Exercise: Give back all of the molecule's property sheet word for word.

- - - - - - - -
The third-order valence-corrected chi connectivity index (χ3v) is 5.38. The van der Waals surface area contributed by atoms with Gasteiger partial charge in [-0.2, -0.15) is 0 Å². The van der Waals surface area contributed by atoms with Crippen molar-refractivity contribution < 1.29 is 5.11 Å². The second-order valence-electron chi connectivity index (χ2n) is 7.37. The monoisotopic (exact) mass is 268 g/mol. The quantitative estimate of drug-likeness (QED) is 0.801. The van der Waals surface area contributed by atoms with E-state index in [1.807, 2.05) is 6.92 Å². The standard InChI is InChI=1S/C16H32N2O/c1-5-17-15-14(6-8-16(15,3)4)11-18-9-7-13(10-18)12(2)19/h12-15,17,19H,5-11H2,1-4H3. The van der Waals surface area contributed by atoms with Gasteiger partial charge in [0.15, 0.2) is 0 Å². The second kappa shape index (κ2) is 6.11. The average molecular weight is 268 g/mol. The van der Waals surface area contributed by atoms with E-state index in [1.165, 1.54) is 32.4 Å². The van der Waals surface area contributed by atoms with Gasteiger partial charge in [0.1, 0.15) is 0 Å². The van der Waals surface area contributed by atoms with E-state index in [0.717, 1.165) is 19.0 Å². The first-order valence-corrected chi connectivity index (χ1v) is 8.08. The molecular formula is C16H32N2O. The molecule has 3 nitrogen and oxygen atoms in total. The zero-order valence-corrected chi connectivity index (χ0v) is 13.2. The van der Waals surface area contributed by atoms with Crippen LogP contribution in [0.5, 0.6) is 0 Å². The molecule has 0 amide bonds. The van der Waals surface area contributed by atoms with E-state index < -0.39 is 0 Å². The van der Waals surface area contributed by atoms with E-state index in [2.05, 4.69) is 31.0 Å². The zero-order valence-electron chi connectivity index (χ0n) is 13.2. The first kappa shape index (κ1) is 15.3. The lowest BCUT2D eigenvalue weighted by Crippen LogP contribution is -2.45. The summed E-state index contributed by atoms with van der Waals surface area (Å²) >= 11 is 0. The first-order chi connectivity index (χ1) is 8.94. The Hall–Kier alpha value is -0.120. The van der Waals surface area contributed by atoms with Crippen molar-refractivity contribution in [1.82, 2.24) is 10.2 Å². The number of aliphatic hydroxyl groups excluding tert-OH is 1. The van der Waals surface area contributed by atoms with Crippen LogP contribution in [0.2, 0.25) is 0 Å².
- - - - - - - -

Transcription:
The third-order valence-corrected chi connectivity index (χ3v) is 5.38. The van der Waals surface area contributed by atoms with Gasteiger partial charge in [-0.2, -0.15) is 0 Å². The van der Waals surface area contributed by atoms with Crippen molar-refractivity contribution < 1.29 is 5.11 Å². The second-order valence-electron chi connectivity index (χ2n) is 7.37. The monoisotopic (exact) mass is 268 g/mol. The quantitative estimate of drug-likeness (QED) is 0.801. The van der Waals surface area contributed by atoms with E-state index in [1.807, 2.05) is 6.92 Å². The standard InChI is InChI=1S/C16H32N2O/c1-5-17-15-14(6-8-16(15,3)4)11-18-9-7-13(10-18)12(2)19/h12-15,17,19H,5-11H2,1-4H3. The van der Waals surface area contributed by atoms with Gasteiger partial charge in [0.15, 0.2) is 0 Å². The second kappa shape index (κ2) is 6.11. The average molecular weight is 268 g/mol. The van der Waals surface area contributed by atoms with E-state index in [1.165, 1.54) is 32.4 Å². The van der Waals surface area contributed by atoms with Gasteiger partial charge in [0.1, 0.15) is 0 Å². The van der Waals surface area contributed by atoms with E-state index in [0.717, 1.165) is 19.0 Å². The first-order valence-corrected chi connectivity index (χ1v) is 8.08. The molecular formula is C16H32N2O. The molecule has 3 nitrogen and oxygen atoms in total. The zero-order valence-corrected chi connectivity index (χ0v) is 13.2. The van der Waals surface area contributed by atoms with Crippen LogP contribution in [0.5, 0.6) is 0 Å². The molecule has 0 amide bonds. The van der Waals surface area contributed by atoms with E-state index < -0.39 is 0 Å². The van der Waals surface area contributed by atoms with E-state index in [2.05, 4.69) is 31.0 Å². The zero-order valence-electron chi connectivity index (χ0n) is 13.2. The first kappa shape index (κ1) is 15.3. The lowest BCUT2D eigenvalue weighted by Crippen LogP contribution is -2.45. The summed E-state index contributed by atoms with van der Waals surface area (Å²) >= 11 is 0. The first-order chi connectivity index (χ1) is 8.94. The Hall–Kier alpha value is -0.120. The van der Waals surface area contributed by atoms with Crippen molar-refractivity contribution in [1.82, 2.24) is 10.2 Å². The number of aliphatic hydroxyl groups excluding tert-OH is 1. The van der Waals surface area contributed by atoms with Crippen LogP contribution in [0.2, 0.25) is 0 Å².